CPR For Your Pet – You May SAVE A LIFE!!
We never want to imagine a scenario where a pet needs cardiopulmonary resuscitation (CPR), but if you find your pet non-responsive without a pulse, knowing how to jump in and help can make the critical difference.
The goal of CPR is to provide blood flow and oxygen to the brain and major organs in the event of cardiac and/or respiratory arrest.
CPR is meant to support life until medical treatment can be attained. The breaths you give your pet force air into the lungs and oxygenate the blood, and the chest compressions you give pump that blood through the body. It’s National Pet First Aid Month and here are the easy to follow steps for you to know.
First things first – Before you attempt CPR, make sure your pet is really unconscious and not breathing. Geriatric pets can sleep very soundly. You could risk serious injury to yourself by trying to perform CPR on a sleeping animal. However, if your pet is unconscious, not breathing, and without a heartbeat, you must remain calm, but act swiftly. If another person is with you, instruct them rapidly on how to assist because CPR is easier with two people, although still manageable alone.
Open your pet’s airway by opening the mouth and pulling the tongue out so that you can see the back of the mouth. Remove any vomit or foreign material by using your curved finger to sweep out anything there. Close your pet’s mouth and cover her nose with your mouth to blow air into her lungs. Be sure to hold her lips closed at the corners of her mouth to prevent air from escaping. As you breathe, watch her chest to make sure it rises when you exhale. If it doesn’t check the back of her mouth to make sure there is no obstruction. Give five full breaths, then check to see if your pet is breathing on her own. If not, continue rescue breathing about 20 breaths per minute for small pets, and 15-20 for large pets.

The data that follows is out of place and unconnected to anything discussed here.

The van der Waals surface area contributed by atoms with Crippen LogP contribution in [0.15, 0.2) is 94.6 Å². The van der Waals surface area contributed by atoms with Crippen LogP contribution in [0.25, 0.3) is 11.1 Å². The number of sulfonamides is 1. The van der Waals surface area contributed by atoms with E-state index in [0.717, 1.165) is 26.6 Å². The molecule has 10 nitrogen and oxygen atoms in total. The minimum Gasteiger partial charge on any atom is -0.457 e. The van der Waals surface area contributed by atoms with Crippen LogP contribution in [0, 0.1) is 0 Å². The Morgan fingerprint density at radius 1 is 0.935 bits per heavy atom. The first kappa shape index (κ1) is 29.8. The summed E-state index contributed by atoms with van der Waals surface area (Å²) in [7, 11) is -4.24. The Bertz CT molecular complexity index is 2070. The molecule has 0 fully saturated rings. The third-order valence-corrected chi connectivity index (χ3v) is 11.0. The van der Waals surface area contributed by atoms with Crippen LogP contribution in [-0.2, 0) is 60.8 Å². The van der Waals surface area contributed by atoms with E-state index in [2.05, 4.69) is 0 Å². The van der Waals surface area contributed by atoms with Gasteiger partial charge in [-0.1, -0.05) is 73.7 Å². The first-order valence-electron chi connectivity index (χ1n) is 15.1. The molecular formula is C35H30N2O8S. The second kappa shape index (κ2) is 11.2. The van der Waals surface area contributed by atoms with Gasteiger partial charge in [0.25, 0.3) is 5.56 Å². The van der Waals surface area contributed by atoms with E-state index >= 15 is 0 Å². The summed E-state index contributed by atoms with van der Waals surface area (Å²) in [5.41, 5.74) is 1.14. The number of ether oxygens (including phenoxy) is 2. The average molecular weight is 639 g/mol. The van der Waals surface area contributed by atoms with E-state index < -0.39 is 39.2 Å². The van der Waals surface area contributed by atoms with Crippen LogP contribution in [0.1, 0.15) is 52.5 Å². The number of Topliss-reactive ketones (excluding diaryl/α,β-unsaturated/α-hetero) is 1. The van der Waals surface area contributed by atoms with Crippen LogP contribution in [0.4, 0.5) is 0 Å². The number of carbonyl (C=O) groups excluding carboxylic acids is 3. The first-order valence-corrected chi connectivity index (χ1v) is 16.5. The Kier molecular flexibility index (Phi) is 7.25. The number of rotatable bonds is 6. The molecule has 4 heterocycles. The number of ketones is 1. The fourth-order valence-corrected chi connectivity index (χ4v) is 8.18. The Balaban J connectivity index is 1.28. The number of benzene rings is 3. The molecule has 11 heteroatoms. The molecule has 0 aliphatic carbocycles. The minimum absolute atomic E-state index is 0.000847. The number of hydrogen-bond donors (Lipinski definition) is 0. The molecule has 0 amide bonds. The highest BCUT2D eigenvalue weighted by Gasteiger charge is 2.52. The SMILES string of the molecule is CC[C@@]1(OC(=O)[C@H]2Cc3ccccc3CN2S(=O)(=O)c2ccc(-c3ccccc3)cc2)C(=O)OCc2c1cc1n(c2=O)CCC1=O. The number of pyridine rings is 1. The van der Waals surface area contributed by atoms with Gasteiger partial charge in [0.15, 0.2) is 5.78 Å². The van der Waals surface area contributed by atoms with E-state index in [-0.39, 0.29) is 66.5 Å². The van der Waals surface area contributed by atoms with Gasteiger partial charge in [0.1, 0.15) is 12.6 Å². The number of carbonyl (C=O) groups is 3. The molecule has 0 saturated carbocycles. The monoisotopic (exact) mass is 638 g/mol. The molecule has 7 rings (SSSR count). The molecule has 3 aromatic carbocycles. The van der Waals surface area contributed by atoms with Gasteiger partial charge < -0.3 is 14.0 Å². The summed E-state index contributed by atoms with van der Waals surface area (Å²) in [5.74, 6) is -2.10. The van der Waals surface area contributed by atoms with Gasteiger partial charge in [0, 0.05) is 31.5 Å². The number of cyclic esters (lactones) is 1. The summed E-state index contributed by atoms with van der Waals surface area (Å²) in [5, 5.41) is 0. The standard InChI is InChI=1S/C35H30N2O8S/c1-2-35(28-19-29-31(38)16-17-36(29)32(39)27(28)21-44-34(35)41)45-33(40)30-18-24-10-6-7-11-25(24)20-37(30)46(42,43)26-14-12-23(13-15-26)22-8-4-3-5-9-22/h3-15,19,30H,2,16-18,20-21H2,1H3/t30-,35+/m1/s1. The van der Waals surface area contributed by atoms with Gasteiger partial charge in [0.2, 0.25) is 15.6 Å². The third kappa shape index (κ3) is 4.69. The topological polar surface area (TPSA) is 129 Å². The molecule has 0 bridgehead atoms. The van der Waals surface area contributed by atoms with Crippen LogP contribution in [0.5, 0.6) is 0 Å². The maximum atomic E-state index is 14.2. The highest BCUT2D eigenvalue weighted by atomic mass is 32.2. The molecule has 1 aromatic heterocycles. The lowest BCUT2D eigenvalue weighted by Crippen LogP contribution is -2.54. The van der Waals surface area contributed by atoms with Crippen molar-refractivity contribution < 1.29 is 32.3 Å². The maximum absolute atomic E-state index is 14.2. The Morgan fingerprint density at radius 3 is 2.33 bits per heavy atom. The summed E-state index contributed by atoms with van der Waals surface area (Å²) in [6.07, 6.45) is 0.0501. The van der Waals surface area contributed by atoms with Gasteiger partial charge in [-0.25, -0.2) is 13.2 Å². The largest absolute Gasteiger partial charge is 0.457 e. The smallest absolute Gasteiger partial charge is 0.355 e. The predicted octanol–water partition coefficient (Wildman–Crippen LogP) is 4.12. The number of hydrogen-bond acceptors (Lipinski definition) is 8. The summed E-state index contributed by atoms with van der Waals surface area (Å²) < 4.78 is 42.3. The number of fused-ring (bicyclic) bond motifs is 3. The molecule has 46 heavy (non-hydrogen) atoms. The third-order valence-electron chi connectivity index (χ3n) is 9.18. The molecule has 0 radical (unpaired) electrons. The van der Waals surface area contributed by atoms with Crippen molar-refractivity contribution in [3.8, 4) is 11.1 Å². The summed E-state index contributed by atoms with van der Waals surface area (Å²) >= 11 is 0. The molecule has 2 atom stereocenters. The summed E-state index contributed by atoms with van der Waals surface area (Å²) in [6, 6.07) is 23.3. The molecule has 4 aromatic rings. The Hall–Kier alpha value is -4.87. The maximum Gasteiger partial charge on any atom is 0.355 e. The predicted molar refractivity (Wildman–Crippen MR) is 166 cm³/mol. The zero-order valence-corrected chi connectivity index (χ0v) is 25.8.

CHEST COMPRESSIONS if no heartbeat.
For small dogs and cats, squeeze both sides of the chest firmly with one or two hands. Your goal is to give 125 compressions per minute. It’s helpful to sing the Bee Gees’ song “Staying Alive” (ironically) in your mind to keep the correct tempo going.
For medium and large dogs, lay them on their side ON A FIRM SURFACE (not a couch or bed) and use the palm of one or both hands on one side of chest to compress the chest firmly at the same rate as above. It’s helpful to have the dog’s back against a solid object to provide resistance to him sliding away from you.
Ideally chest compressions and rescue breathing can occur simultaneously, but if you’re by yourself, this is an impossible feat. Instead you will want to give two breaths for every twelve compressions.
It’s can be difficult for one person to sustain CPR for more than twenty minutes, and in my opinion, if your pet hasn’t revived by then the chances for success are very small. In reality, the long term prognosis for pets who have had cardiopulmonary arrest are not good, but the chance of survival is 0% if we don’t try CPR, so having the knowledge and tools to at least attempt CPR can give your pet some hope.
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